Solid numbers for ocean salmon
The Sportsman’s Report
Bookmark and Share
By Bill Hanson  May 3, 2013 12:00 am

Initial counts of ocean salmon are showing numbers as good as last year. Fresh sea run salmon are a hoot to catch and excellent eating. 

Salmon season is nearly upon us, so get your tackle out and tuned up. Pacific halibut season kicks off in May. Halibut is another tasty fish, but when you hook one, you are in for a battle supreme…great stuff. The odd winter seems to have kicked lake and stream trout in the pants, as counts are some of the best in years.

Hunting update

On the hunting scene, turkey season ends on Cinco de Mayo, so you have only a couple days to bag a gobbler.

Deer season is months away, but planning ahead is getting close to the deadline. Pick up your registrations or go to the Department of Fish and Game web site for details. 

In any case, buy your first deer tag, fill in the forms and send it off in May to participate in the drawing for the primo hunts. At the very least, you will accumulate a point for trying. Eventually, your points will greatly improve your chances for a hunt in some of the better zones.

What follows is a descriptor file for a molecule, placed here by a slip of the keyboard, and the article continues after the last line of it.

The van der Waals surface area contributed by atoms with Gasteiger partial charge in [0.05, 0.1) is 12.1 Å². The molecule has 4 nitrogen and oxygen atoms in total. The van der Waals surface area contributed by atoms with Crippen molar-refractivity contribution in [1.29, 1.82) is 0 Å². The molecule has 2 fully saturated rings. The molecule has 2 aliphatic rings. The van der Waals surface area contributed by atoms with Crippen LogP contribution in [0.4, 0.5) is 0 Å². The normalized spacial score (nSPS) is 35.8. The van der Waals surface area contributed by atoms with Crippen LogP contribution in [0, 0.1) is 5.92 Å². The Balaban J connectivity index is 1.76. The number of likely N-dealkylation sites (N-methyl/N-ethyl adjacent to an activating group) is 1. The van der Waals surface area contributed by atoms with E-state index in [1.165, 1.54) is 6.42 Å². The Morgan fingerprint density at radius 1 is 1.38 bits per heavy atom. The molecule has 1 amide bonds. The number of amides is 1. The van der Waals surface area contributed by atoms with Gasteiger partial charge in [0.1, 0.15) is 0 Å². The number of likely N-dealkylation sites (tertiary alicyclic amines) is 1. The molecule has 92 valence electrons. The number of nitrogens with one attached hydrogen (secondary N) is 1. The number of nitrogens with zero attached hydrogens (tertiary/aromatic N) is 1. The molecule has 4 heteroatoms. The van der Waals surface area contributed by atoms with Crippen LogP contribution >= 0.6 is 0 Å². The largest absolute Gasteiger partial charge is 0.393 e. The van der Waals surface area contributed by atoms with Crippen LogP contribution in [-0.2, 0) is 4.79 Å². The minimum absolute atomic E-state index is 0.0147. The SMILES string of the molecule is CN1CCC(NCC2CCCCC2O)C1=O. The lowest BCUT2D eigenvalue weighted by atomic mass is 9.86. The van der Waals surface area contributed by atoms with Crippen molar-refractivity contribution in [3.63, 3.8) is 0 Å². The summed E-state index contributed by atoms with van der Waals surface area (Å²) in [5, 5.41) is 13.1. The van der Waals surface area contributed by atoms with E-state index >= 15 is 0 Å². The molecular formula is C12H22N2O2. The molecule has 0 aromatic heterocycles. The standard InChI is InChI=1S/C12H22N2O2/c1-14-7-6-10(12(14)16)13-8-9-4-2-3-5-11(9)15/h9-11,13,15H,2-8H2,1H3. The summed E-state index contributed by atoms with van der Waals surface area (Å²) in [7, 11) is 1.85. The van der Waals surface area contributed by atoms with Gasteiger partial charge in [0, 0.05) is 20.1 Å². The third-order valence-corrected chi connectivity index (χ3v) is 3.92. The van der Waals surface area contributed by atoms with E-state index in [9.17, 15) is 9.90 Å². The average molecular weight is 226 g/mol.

Mushroom update

On the mushroom front, the only one showing is the morel. For those tasty mushrooms, you will need to visit a burn zone from last  year, travel to the Sierra for ‘naturals’ in the spring fed meadows or check the logging sites. Morels respond to trauma, so look in the tire tracks from logging equipment and in the slash piles for the dark, tasty morel.

 

Excellent camping

Camping right now is excellent in the high Sierra, as evenings are cool and daytime temperatures are moderate. It is nearly too late for camping in the Central Valley zone, unless you thrive on hot and sunny weather, then you will likely be in your element.

 A stockbroker (or is he a financial consultant?) responded to my enthusiastic description of remote camping in the desolation wilderness west of Lake Tahoe by saying, “Camping? You mean in the dirt?” At that point it is best to smile, agree camping in a hotel or condo is the only way to see the outdoors and slowly back out the door, keep smiling.

Time for clams

Some of the best low tides of the year, at least during the daylight hours, are on tap for May and June. So, plan a clam dig/picnic to the tidal zones. Plan on being in the water at least an hour before the adjusted low tide prediction.

 

Bill Hanson is a Sonoma County native and a lifelong sportsman. He is the former president of the Sonoma County Mycological Association. Look for his column in The Community Voice each week.

Post Your Comments:
Name
 *name appears on your post
Email
Phone
Comments
Search
Subscribe